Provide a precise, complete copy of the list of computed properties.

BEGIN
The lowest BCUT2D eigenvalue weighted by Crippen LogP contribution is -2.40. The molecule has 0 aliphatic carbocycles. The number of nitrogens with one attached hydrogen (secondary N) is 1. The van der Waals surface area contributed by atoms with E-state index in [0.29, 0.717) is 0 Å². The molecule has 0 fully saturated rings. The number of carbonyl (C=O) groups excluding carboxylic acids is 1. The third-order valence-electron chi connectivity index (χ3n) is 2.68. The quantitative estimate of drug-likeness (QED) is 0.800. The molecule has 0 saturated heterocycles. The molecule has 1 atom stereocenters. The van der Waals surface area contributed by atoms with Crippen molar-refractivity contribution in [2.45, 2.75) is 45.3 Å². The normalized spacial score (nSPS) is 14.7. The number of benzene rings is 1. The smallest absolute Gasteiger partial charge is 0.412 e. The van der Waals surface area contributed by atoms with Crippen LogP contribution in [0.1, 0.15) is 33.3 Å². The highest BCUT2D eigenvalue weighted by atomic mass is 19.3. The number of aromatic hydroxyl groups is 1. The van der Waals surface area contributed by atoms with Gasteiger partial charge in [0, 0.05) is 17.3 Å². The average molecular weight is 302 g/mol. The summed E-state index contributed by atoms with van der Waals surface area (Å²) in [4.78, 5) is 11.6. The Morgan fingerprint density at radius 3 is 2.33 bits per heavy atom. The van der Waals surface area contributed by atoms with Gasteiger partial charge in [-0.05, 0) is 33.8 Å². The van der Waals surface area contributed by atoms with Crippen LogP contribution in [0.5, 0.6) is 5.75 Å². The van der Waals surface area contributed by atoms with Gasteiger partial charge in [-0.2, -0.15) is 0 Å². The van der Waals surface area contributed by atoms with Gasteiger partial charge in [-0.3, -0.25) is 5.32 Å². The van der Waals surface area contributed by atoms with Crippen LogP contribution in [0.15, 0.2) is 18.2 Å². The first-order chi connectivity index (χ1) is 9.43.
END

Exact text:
The lowest BCUT2D eigenvalue weighted by Crippen LogP contribution is -2.40. The molecule has 0 aliphatic carbocycles. The number of nitrogens with one attached hydrogen (secondary N) is 1. The van der Waals surface area contributed by atoms with E-state index in [0.29, 0.717) is 0 Å². The molecule has 0 fully saturated rings. The number of carbonyl (C=O) groups excluding carboxylic acids is 1. The third-order valence-electron chi connectivity index (χ3n) is 2.68. The quantitative estimate of drug-likeness (QED) is 0.800. The molecule has 0 saturated heterocycles. The molecule has 1 atom stereocenters. The van der Waals surface area contributed by atoms with Crippen molar-refractivity contribution in [2.45, 2.75) is 45.3 Å². The normalized spacial score (nSPS) is 14.7. The number of benzene rings is 1. The smallest absolute Gasteiger partial charge is 0.412 e. The van der Waals surface area contributed by atoms with Crippen LogP contribution in [0.1, 0.15) is 33.3 Å². The highest BCUT2D eigenvalue weighted by atomic mass is 19.3. The number of aromatic hydroxyl groups is 1. The van der Waals surface area contributed by atoms with Gasteiger partial charge in [0, 0.05) is 17.3 Å². The average molecular weight is 302 g/mol. The summed E-state index contributed by atoms with van der Waals surface area (Å²) in [4.78, 5) is 11.6. The Morgan fingerprint density at radius 3 is 2.33 bits per heavy atom. The van der Waals surface area contributed by atoms with Gasteiger partial charge in [-0.05, 0) is 33.8 Å². The van der Waals surface area contributed by atoms with Crippen LogP contribution in [0.5, 0.6) is 5.75 Å². The van der Waals surface area contributed by atoms with Gasteiger partial charge in [-0.2, -0.15) is 0 Å². The van der Waals surface area contributed by atoms with Gasteiger partial charge in [-0.3, -0.25) is 5.32 Å². The van der Waals surface area contributed by atoms with Crippen LogP contribution in [0.15, 0.2) is 18.2 Å². The first-order chi connectivity index (χ1) is 9.43.